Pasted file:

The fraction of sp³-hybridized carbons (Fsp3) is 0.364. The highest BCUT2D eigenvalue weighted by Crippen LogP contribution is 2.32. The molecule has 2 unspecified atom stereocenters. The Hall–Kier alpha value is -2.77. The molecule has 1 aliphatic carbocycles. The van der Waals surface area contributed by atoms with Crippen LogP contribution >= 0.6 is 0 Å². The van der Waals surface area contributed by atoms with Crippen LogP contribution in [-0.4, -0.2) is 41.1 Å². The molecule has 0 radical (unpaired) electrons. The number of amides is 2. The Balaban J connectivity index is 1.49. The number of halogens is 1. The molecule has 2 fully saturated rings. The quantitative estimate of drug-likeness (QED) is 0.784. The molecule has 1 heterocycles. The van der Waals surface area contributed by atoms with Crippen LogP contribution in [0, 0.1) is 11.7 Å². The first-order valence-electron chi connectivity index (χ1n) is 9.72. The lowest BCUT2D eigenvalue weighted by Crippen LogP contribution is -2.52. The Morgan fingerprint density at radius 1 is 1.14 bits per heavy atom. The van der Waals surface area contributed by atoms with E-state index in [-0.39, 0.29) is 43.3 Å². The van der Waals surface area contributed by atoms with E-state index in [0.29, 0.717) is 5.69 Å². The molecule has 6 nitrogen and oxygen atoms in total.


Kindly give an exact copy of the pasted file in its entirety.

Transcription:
The fraction of sp³-hybridized carbons (Fsp3) is 0.364. The highest BCUT2D eigenvalue weighted by Crippen LogP contribution is 2.32. The molecule has 2 unspecified atom stereocenters. The Hall–Kier alpha value is -2.77. The molecule has 1 aliphatic carbocycles. The van der Waals surface area contributed by atoms with Crippen LogP contribution >= 0.6 is 0 Å². The van der Waals surface area contributed by atoms with Crippen LogP contribution in [-0.4, -0.2) is 41.1 Å². The molecule has 0 radical (unpaired) electrons. The number of amides is 2. The Balaban J connectivity index is 1.49. The number of halogens is 1. The molecule has 2 fully saturated rings. The quantitative estimate of drug-likeness (QED) is 0.784. The molecule has 1 heterocycles. The van der Waals surface area contributed by atoms with Crippen LogP contribution in [0, 0.1) is 11.7 Å². The first-order valence-electron chi connectivity index (χ1n) is 9.72. The lowest BCUT2D eigenvalue weighted by Crippen LogP contribution is -2.52. The Morgan fingerprint density at radius 1 is 1.14 bits per heavy atom. The van der Waals surface area contributed by atoms with E-state index in [-0.39, 0.29) is 43.3 Å². The van der Waals surface area contributed by atoms with E-state index in [0.29, 0.717) is 5.69 Å². The molecule has 6 nitrogen and oxygen atoms in total.